Word Choice in Academic Writing: Commonly Confused English Words

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  May 23, 2016   Enago Academy
  : Academic Writing, Language & Grammar
English Words

As an academic researcher, a part of the writing process that often causes confusion and leads to common mistakes is the word choice. While writing in English, maintaining the correct word choice is quite difficult for both ESL researchers and for native English speakers who are not experienced writers. In English, there are many pairs or sets of words that sound and/or look alike but have different meanings, as well as those that sound and look different but have similar meanings. Understanding the meaning and use of both pairs or the set of words in any of these scenarios is essential for improving the language and content of the written study. Here we go through some commonly confused English words that many ESL authors commonly use and provide examples on how they can be used appropriately in academic articles.

Homonyms

Homonyms are words that sound and/or alike but have different meanings. We have listed some homonyms that are frequently used in academic writing. The explanations will help you understand the correct choice based on the usage.

Affect vs. Effect

Affect is a verb that means “to exert influence” or “make a difference to.”

Example,

  1. Did the drug affect the patients?

Effect can be used as both a noun and verb depending on the context.

Example:

  1. We were curious if the drug had any effect (n).
  2. The Aharonov–Bohm effect (n) is a quantum mechanical phenomenon in which an electrically charged particle is affected by an electromagnetic potential.
  3. The Ministry of Finance effected (v) many immediate policy changes in this quarter.

Accept vs. Except

Accept is a verb that means “to agree” or “to trust.”

Example,

  1. My grant application was accepted.

 Except can be used as a preposition, a conjuction, or a verb and it means “not inclusive” or “other than.”

Example:

  1. All of the students passed the exam except (p) for one.
  2. Most of the data obtained did not reveal anything significant, except (c) that some protocols could be optimized for future experiments.
  3. The patients under treatment for cancer are excepted from the survey.

Their vs. There vs. They’re

Their is an adjective that means “relating to” or “belonging to”

Example:

  1. It is their

 There is a noun that refers to a place.

Example,

  1. We had to park over there.

 They’re is a contraction that means they are.

Example,

  1. They’re going to the store.

Tip: In academic writing, always avoid the usage of contractions (such as can’t, don’t, and shouldn’t).

To vs. Too vs. Two

To is typically used as a preposition.

Example,

  1. To determine the nature of the compound, we tested its activity.

Too is an adverb that means “in addition” or “also”

Example,

  1. We performed the extra analysis, too.

Two is the number (2).

Example,

  1. The experiment was performed with two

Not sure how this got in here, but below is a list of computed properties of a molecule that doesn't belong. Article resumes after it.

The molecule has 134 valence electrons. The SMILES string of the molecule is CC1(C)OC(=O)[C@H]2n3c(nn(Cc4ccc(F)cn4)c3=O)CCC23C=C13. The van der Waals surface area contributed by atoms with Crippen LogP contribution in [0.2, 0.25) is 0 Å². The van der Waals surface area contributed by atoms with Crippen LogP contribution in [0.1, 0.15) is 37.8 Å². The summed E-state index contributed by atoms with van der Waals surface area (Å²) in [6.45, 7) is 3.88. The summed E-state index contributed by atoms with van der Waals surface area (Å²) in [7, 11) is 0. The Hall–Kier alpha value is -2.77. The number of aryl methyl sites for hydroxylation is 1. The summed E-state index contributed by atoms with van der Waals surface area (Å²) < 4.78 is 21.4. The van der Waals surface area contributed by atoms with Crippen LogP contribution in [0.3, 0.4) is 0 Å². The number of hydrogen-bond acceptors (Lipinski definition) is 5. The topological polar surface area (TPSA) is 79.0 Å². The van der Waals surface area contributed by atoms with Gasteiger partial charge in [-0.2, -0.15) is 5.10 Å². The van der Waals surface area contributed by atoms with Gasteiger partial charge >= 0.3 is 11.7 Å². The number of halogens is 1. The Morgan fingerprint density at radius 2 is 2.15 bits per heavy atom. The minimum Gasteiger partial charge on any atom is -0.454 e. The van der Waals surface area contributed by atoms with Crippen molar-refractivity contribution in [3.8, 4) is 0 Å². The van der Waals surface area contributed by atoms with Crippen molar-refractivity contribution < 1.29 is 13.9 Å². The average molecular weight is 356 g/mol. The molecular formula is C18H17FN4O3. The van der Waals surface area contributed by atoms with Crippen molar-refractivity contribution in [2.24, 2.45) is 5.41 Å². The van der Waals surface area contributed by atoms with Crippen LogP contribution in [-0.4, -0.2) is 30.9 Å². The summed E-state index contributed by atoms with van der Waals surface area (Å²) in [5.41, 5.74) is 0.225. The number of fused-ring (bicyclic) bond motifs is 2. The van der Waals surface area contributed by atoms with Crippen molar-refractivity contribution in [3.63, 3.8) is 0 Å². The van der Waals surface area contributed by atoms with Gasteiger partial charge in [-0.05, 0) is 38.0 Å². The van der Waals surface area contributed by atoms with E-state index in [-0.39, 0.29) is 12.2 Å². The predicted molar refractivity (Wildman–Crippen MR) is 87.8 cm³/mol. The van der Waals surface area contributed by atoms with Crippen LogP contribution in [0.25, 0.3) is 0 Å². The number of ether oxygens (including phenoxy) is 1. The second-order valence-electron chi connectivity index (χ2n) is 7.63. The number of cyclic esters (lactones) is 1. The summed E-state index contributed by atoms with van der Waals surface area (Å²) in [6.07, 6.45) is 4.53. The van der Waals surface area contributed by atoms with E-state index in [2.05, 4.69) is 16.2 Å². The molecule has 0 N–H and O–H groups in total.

Then vs. Than

Then can be used as adverb that means “at that time” or “next in a series”. It can also be used as an adjective and a noun.

Example,

  1. First they tested sample A, then (adv) sample B was tested.
  2. The experiment was performed according the requirements then (adj).
  3. Let us examine how this experiment turns out; we can decide how to proceed then (n).

Than is a conjunction and preposition that is used to link two things that are being compared.

Example,

  1. Group A decreased more than the control group.

Homophones

These words do not sound alike or look alike, but they have similar meanings and often they are used incorrectly in academic writing. The below list is not exhaustive but gives you a clear idea of misinterpretations.

Although vs. While

Although is a conjunction that is used to indicate a contrast.

Example,

  1. Although the data seemed correct, the researcher attempted to verify the results.

 While is a conjunction that is used to indicate a time and can also be a noun when it refers to a period of time.

Example,

  1. The experiment was conducted while it was raining.

Since vs. Because

Since can be used as a preposition, a conjunction, or an adverb that and it refers to the time between the intervening period and the time under consideration.

Example,

  1. The student has not been home since he started college.

Because is a conjunction that is used to show causation.

Example,

  1. I want to analyze the data because I am curious about the results.

If vs. Whether

If is a conjunction that is used to explain the result or the effect of something that may happen or be true, i.e., “if” can be used to start a particular condition.

Example,

  1. Put your pencil down if you are done with your exam. (This is conditional because you only need to put your pencil down if you are done with the exam).

Whether is a pronoun that refers to a choice between alternatives.

Example,

  1. Put your pencil down whether or not you are done with your exam. (This not conditional because you have to put your pencil down either way.)

Changing Rules?

Ensuring correct language and grammar in scientific articles is particularly important when sending your paper to well-known journals such as Nature, Science, and Cell. Although many journals do consider the importance and impact of the study even if the paper is poorly written, peer reviewers particularly find it difficult to evaluate a paper that is written with poor language and grammar. Considering the several rules of grammar in the English language, it is important to keep improving your language skills. A well-written manuscript not only gives the journals and the editors a good impression, it also gives you the chance to convey your research in a clear and concise manner.

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